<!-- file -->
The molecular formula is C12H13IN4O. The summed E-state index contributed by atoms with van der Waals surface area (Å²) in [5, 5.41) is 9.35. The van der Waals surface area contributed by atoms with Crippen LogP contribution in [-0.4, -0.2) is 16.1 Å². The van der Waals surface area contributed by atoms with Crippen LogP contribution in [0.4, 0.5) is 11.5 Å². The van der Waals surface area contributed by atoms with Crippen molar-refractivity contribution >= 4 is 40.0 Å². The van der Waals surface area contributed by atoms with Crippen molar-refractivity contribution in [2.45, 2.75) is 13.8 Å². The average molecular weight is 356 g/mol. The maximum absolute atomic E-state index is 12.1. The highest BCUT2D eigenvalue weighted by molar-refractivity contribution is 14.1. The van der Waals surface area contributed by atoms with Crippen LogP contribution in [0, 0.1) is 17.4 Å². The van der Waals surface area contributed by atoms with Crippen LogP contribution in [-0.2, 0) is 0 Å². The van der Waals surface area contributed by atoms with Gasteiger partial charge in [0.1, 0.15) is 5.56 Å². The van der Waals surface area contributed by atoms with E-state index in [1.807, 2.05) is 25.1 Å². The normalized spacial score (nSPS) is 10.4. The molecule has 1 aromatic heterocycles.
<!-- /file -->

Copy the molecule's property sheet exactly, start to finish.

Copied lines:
The molecular formula is C12H13IN4O. The summed E-state index contributed by atoms with van der Waals surface area (Å²) in [5, 5.41) is 9.35. The van der Waals surface area contributed by atoms with Crippen LogP contribution in [-0.4, -0.2) is 16.1 Å². The van der Waals surface area contributed by atoms with Crippen LogP contribution in [0.4, 0.5) is 11.5 Å². The van der Waals surface area contributed by atoms with Crippen molar-refractivity contribution >= 4 is 40.0 Å². The van der Waals surface area contributed by atoms with Crippen molar-refractivity contribution in [2.45, 2.75) is 13.8 Å². The average molecular weight is 356 g/mol. The maximum absolute atomic E-state index is 12.1. The highest BCUT2D eigenvalue weighted by molar-refractivity contribution is 14.1. The van der Waals surface area contributed by atoms with Crippen LogP contribution in [0, 0.1) is 17.4 Å². The van der Waals surface area contributed by atoms with Crippen LogP contribution in [-0.2, 0) is 0 Å². The van der Waals surface area contributed by atoms with Gasteiger partial charge in [0.1, 0.15) is 5.56 Å². The van der Waals surface area contributed by atoms with E-state index in [1.807, 2.05) is 25.1 Å². The normalized spacial score (nSPS) is 10.4. The molecule has 1 aromatic heterocycles.